The risk for women who suffer from obstructive sleep apnea of dying from heart attacks and other cardiovascular problems may be reduced by treatment with a continuous positive airway pressure (CPAP) device.
Obstructive sleep apnea (OSA) is more prevalent in men, and is less often recognized in women, affecting only up to 3 percent of middle-aged women.
Studies have shown an association between OSA and risk for cardiovascular death, but studies have focused mostly or exclusively on men.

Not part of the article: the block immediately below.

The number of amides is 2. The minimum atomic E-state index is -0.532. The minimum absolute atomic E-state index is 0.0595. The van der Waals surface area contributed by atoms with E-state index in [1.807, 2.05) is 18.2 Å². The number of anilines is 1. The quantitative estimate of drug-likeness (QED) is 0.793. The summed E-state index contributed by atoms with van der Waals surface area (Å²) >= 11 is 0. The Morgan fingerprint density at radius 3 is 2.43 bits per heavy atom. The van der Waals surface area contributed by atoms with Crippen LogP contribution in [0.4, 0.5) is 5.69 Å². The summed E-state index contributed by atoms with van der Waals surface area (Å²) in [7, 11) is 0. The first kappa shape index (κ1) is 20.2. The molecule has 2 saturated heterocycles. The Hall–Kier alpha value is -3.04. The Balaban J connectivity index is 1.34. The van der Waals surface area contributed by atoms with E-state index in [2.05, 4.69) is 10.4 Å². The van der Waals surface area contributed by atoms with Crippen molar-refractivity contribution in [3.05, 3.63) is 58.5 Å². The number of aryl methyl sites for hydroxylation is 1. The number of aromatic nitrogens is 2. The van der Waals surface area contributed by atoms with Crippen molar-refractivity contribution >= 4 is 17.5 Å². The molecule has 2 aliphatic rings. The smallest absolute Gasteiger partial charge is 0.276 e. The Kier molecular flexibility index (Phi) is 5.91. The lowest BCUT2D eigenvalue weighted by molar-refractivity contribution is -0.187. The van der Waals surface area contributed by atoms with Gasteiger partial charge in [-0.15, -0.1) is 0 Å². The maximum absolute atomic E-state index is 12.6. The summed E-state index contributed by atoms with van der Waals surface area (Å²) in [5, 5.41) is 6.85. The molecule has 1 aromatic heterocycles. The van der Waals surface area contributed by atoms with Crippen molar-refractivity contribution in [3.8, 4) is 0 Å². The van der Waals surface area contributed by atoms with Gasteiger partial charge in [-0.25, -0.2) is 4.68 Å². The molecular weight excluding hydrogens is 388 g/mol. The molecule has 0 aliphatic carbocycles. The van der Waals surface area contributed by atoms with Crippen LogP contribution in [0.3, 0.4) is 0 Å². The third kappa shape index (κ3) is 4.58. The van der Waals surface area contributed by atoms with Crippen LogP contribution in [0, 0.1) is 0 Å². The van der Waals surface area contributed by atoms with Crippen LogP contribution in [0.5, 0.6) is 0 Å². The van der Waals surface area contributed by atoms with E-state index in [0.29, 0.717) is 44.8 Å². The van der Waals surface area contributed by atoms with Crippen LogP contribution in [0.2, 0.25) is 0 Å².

A new study looks at 1,116 women who were referred for evaluation of OSA to two sleep medicine clinics between 1998 and 2007.
All of the women had a sleep test to determine the level of their sleep apnea. Women with an apnea-hyponea index, or AHI (measurement of cessation of breathing for more than 10 seconds), of less than 10 were the control group.
Women with an AHI of 30 or greater (severe OSA) were offered treatment with a continuous positive airway pressure (CPAP) device.
Women with untreated, severe OSA had increased cardiovascular death, but CPAP treatment decreased mortality to a rate that was similar to that among women without OSA.